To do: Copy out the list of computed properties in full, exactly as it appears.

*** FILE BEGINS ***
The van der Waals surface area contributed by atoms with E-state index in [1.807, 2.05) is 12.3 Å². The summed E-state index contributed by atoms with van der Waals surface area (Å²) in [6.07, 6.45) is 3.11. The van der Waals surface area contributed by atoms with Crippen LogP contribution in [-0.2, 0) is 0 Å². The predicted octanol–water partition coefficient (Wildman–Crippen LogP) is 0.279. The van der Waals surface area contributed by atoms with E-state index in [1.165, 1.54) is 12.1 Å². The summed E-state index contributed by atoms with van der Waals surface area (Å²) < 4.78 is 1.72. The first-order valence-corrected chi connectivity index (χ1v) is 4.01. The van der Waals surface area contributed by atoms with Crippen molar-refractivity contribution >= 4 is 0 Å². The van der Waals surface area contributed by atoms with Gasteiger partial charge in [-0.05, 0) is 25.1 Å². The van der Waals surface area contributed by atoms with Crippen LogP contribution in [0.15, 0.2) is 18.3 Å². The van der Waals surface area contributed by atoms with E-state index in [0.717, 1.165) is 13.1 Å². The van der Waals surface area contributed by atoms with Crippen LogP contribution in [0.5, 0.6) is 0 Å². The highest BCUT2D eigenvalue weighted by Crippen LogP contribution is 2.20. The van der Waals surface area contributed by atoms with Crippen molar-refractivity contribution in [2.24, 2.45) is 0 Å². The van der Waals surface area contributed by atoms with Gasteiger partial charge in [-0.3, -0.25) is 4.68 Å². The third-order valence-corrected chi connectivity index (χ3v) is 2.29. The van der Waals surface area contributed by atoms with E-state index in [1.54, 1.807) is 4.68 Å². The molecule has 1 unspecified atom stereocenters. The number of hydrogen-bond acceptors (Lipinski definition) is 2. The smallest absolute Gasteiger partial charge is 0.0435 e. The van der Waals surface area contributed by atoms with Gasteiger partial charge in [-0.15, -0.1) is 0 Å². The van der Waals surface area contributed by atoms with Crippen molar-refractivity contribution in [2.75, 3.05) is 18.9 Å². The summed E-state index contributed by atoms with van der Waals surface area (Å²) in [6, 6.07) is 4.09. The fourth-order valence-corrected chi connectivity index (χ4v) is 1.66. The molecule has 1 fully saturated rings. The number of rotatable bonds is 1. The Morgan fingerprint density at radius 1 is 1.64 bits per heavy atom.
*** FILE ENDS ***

The van der Waals surface area contributed by atoms with E-state index in [1.807, 2.05) is 12.3 Å². The summed E-state index contributed by atoms with van der Waals surface area (Å²) in [6.07, 6.45) is 3.11. The van der Waals surface area contributed by atoms with Crippen LogP contribution in [-0.2, 0) is 0 Å². The predicted octanol–water partition coefficient (Wildman–Crippen LogP) is 0.279. The van der Waals surface area contributed by atoms with E-state index in [1.165, 1.54) is 12.1 Å². The summed E-state index contributed by atoms with van der Waals surface area (Å²) < 4.78 is 1.72. The first-order valence-corrected chi connectivity index (χ1v) is 4.01. The van der Waals surface area contributed by atoms with Crippen molar-refractivity contribution >= 4 is 0 Å². The van der Waals surface area contributed by atoms with Gasteiger partial charge in [-0.05, 0) is 25.1 Å². The van der Waals surface area contributed by atoms with Crippen LogP contribution in [0.15, 0.2) is 18.3 Å². The van der Waals surface area contributed by atoms with E-state index in [0.717, 1.165) is 13.1 Å². The van der Waals surface area contributed by atoms with Crippen LogP contribution in [0.5, 0.6) is 0 Å². The highest BCUT2D eigenvalue weighted by Crippen LogP contribution is 2.20. The van der Waals surface area contributed by atoms with Crippen molar-refractivity contribution in [2.24, 2.45) is 0 Å². The van der Waals surface area contributed by atoms with Gasteiger partial charge in [-0.3, -0.25) is 4.68 Å². The third-order valence-corrected chi connectivity index (χ3v) is 2.29. The van der Waals surface area contributed by atoms with E-state index in [1.54, 1.807) is 4.68 Å². The molecule has 1 unspecified atom stereocenters. The number of hydrogen-bond acceptors (Lipinski definition) is 2. The smallest absolute Gasteiger partial charge is 0.0435 e. The van der Waals surface area contributed by atoms with Gasteiger partial charge in [-0.15, -0.1) is 0 Å². The van der Waals surface area contributed by atoms with Crippen molar-refractivity contribution in [2.75, 3.05) is 18.9 Å². The summed E-state index contributed by atoms with van der Waals surface area (Å²) in [6, 6.07) is 4.09. The fourth-order valence-corrected chi connectivity index (χ4v) is 1.66. The molecule has 1 fully saturated rings. The number of rotatable bonds is 1. The Morgan fingerprint density at radius 1 is 1.64 bits per heavy atom.